Antique Veterinary Book - A glimpse into our past

Book_4_Hellen_webA handbook describing practical veterinary remedies has been in my possession for many years and I have found enjoyment within its pages. Maybe you will too.

Published by the Minnesota Printing Company at 24 West Lake Street and authored by Dr. J. G. Hellen, V.S.V.D. on a date not identified in the book but certainly prior to the discovery of Penicillin in 1928. Dr. Hellen’s Veterinary Receipt Book stated purpose is that 'the truisms it contains may be the means of mitigating much suffering, and to keep down Unnecessary Expenses'.

The handbook contains a Dose Table for horse, cow and dog. Many of drugs listed appear to be quite dangerous including:

  • Many types of acid including Arsenious acid.
  • Opium is listed with a dose of up to 2 dr. for a horse and up to 6 dr. for a dog. This just doesn’t seem correct. 
  • Many other drugs have a holistic approach, including Extract of Rhubarb, Extract of Ginger, Tr. Nut Gall, Croton Oil, and Podophyllum.
  • Another sounds like an illicit drug, Cannabis Indica.
  • A Hemlock dose is listed, but wasn’t Hemlock the poison used to put Socrates to death? 
  • An extract of Ergot is listed, but this plant fungus contains isoergine, which is about 10 percent as potent as LSD. 
  • Potassium Bromide is the only drug listed that is still used by the medical community, it is used for treating seizures. Will the medicines we use now be looked at with equal distain?

Topical Liniments were very popular and almost all appeared to include Turpentine to help the other ingredients penetrate the skin. There were specific liniments for each condition:

  • The Famous Black Liniment of Linseed Oil, Turpentine and Sulphuric Acid, which were used for 'barbwire cuts and sores of all kinds, apply with a feather once a day'. 
  • One liniment containing Camphor Gum, Turpentine, Oil Origanum, Tr. Canthardies and Alcohol is recommended for treating Sweeny by ‘applying to the shrunken parts every 3 days, rubbing well. For two weeks then grease well with lard’. Sweeney is known today as a traumatic nerve injury around the shoulders from pulling a plow.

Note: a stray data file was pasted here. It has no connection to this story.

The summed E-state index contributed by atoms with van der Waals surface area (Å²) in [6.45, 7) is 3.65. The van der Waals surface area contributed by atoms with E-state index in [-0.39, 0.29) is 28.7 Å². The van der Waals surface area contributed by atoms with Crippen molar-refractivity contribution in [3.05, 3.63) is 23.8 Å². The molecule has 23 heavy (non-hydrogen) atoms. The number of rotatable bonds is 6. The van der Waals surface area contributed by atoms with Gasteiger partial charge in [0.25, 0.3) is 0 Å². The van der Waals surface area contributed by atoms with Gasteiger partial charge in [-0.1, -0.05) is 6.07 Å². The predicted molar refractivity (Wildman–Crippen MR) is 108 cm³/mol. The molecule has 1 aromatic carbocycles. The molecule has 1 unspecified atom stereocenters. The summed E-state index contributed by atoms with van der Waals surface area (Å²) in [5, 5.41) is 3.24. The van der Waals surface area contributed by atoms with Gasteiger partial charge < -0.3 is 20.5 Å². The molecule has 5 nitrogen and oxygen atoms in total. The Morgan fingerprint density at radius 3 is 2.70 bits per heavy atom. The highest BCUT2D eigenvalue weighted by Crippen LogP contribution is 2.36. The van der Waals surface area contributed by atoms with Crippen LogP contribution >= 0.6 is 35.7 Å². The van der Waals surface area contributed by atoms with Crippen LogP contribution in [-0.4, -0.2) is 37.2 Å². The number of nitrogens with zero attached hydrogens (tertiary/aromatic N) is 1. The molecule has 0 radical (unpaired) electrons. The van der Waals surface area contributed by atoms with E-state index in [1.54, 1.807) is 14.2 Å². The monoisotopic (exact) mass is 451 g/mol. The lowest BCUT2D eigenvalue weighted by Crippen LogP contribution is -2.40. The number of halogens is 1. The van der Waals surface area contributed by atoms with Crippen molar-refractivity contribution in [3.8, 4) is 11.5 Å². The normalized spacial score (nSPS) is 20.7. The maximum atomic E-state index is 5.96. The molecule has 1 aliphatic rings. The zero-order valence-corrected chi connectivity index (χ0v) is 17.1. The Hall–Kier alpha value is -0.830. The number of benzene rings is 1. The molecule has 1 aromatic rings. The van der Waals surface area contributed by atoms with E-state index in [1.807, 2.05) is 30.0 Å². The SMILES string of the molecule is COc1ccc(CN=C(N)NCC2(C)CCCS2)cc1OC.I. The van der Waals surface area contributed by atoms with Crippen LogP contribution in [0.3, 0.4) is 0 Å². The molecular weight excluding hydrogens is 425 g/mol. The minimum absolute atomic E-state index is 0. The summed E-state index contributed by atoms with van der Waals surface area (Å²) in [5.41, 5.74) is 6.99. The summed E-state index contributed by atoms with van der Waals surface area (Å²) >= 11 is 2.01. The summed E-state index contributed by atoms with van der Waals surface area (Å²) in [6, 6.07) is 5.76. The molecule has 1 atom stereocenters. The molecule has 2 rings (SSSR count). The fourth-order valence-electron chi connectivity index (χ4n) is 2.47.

• The Old Country Liniment containing Alcohol, Turpentine, Sweet oil, Ammonia, Camphor and Oil Origanum recommended ‘mix and apply twice a day, rub in well with a woolen cloth. Good for Rheumatism in man or beast’. 
  • For treating ‘Azoturia’ (Kidney Failure), a mixture of Aloe, Ginger and Warm Water is given orally. Then ‘bathe horses loins over the kidneys every two hours with equal parts of Aqua Ammonia and water. Then apply hot blankets continuously. Draw horses water twice a day. Feed sloppy feed, give plenty of linseed tea'.

The treatment for Sunstroke seems a little hopeless:

‘If the day is hot, rest your horse often and give him a small quantity of water as often as possible, but not too much at a time. If he lags take him to a shady place at once, give him a long rest, if possible give him a half pint of whiskey in the same of water. If the horse stops, staggers and refuses to go, pants violently, lose no time in dashing cold water on him over the entire body. Give him whiskey every hour; continue the water until the horse dies or consciousness returns’.


Many proverbs throughout the book were undoubtedly popular for their wisdom and experience:

  • A proper dose of medicine at the right time is worth a dozen doses when it is to late. 
  • Keep a few good Veterinary remedies on hand in case of emergency, as there is no use locking the barn after the horse is stolen. Don’t be afraid to spend a dollar for a good Veterinary remedy, it may save you a hundred. 
  • A stitch in time saves nine, and a dose in time, of proper medicine will save your horse, most every time. 
  • Don’t buy a patent medicine that is guaranteed to cure everything; as such a remedy cannot be put in one bottle. 
  • A merciful man is merciful to his beast. 
  • There are many different diseases and a proper remedy for most of them, if administered at the proper time. 
  • More animals are killed by being doped with drugs, than there are saved.

And finally a poem written To Tell the Age Of Any Horse:

Inspect the lower jaw, of course;
The six front teeth the tale will tell,
And every doubt and fear dispel.
Two middle nippers you behold
Before the colt is two weeks old;
Before eight weeks two more will come;
Eight months the corners cut the gum.
The outside grooves will disappear
From middle two in just one year.
In two years from the second pair
In three years “corner” too are bare.
At two the middle “Nippers” drop;
At three the second pair can’t stop.
When four years old the third pair goes,
At five a full new set he shows.
The deep black spots will pass from view
At six years, from the middle two;
The second pair at seven years;
At eight the spot each corner clears.
From middle “nippers” upper jaw
At nine the black spots will withdraw,
The second pair at ten are bright;
Eleven finds the corners light.
Bridle teeth the horse has four
Two on the upper jaw two on the lower;
The mare has two that comes at seven,
And disappear at the age of eleven.
As time goes on the horsemen know,
The oval teeth three-sided grow;
They longer get project before
Till twenty, when we know no more.